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The catcher in the rye
In 'The catcher in the Rye'' published in 1951, the author J.D salinger uses extended metaphor as a technique to comment on the use of the word phony' and his portrayal of childhood and adulthood. Holden uses the word TCITR' as an extended metaphor for his vision of a caring society and inversely as his critique of a society that thrives on the rapacity and duplicity of individuals like Ossenburger, the violence of conceited Prep school boys like Phil Stabile and his gang of bullies and the conformism of his brother D.B. In Holden's narrative this metaphor finds extended expression in the contrasting images of adult violence and conceit, on the one hand, and childhood innocence and authenticity on the other who have not been compromised by the consumer culture of post-WW2 American society. And since it is a metaphor that Holden not only identifies with himself, but also with the vulnerability of the children or the weak in his society.
Holden is on the cusp of adulthood. Salinger makes it evident that he doesn't want to grow up and leave his childhood behind. He has difficulties After many attempts to transition into adulthood, such as hiring a prostitute and fending for himself in a big city, Holden realizes that it isn't all that great and he does just want to be younger again. He even treasures his childhood so much to the extent that he feels as though he has to preserve the innocence of other children, such as his younger sister Phoebe hence the book title The Catcher in the Rye'. Holden says, "I keep picturing all these little kids in a big field of rye and all And I'm standing on the edge of some crazy cliff I have to catch everybody if they start to go over the cliff". His sister asks his what he wanted to be and he did so by expressing himself in metaphorical terms. He said I want to be TCITR' in other words he is not interested in drama money or fame. His answer is very symbolic. The field of rye symbolizes childhood and over the cliff symbolizes adulthood which refers to kids falling into the same pattern of consumerism he crisitses. In a field of rye, you're surrounded by rye, which symbolizes how kids are oblivious to their futures and the responsibility that comes with growing up. Adulthood can come pretty quickly, and Holden parallels this sensation to falling off a cliff. He chooses to work back and stop other young people facing adulthood. So he is the person who is going to preserve the childrens innocence so that they remain creative so they don't fall into the trap of the same old pattern of consumer culture which for example is a society that has become so adapt of consuming and buying things , a fake society that they forgot how to be creative. Ironically, this puts him in a position of responsibility over his younger sister Phoebe. Salinger has included this ongoing contrast to further help the reader understand Holden's perspective and his marginalization from the adult world.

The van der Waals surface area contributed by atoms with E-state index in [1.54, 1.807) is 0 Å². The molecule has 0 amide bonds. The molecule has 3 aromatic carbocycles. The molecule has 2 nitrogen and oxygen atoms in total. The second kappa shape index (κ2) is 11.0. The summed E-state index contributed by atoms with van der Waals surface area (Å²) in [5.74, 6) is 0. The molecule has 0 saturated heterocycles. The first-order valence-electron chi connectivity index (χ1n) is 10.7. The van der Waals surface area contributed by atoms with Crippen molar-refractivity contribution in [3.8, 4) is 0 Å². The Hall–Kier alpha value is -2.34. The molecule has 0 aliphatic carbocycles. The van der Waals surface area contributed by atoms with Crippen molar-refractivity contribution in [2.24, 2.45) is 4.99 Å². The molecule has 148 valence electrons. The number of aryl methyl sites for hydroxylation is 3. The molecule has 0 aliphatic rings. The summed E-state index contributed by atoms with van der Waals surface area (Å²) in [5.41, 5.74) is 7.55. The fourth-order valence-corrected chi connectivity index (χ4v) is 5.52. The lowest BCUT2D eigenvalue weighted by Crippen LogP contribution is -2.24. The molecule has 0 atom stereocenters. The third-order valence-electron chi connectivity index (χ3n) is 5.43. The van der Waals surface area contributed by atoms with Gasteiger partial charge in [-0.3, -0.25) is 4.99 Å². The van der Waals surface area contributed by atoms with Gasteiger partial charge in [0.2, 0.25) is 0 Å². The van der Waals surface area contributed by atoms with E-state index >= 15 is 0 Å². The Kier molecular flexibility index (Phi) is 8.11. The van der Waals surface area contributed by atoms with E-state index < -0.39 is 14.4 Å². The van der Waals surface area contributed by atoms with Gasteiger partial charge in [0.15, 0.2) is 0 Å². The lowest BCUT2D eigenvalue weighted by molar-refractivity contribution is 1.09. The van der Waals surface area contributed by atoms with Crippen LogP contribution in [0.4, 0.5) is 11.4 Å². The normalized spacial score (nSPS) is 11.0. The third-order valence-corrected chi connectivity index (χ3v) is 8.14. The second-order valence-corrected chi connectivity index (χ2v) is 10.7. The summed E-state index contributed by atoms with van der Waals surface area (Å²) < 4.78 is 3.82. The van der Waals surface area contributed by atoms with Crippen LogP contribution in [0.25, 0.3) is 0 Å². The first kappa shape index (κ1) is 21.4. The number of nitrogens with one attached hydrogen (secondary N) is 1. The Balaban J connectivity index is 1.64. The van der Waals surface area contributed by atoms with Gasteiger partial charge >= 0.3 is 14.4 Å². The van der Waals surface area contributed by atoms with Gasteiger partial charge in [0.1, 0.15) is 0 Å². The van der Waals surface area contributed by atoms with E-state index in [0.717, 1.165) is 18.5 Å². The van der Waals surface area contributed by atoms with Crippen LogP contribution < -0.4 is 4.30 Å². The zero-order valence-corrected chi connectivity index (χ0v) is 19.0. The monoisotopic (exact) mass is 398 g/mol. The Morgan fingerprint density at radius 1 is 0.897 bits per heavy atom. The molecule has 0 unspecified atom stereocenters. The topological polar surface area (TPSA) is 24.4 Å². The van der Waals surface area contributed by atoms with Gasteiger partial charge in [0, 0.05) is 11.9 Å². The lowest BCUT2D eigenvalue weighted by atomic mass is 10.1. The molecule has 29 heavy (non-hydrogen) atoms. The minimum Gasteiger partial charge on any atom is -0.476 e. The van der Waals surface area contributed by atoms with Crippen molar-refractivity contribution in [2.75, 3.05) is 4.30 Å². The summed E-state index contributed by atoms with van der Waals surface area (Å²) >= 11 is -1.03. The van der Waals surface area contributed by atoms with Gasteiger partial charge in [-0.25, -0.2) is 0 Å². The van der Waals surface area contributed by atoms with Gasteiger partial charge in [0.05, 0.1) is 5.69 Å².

Holden talks about a society that has aboandoned its responsibility to protect the most defenceless of its members .A literal illustration of the central metaphor that Holden provides, is the story of James Castle's suicide, whom nobody is there to catch when he falls to his death after he refuses to retract his criticism of Phil Stabile as being a phony'. Holden remarks that, even as he lay "dead, and his teeth, and blood, were all over the place, . . . nobody would even go near him. This grisly image is contrasted with the relatively light punishment that Phil Stabile and his gang receive. Holden informs us that "all they did with the guys that were in the room with him was expel them. They didn't even go to jail" . This incident is one among many examples of the rule of the strong over the weak in the society of Holden's narrative. A society that has been turned upside down those who are bad become good and who are good become bad. It nevertheless seems to have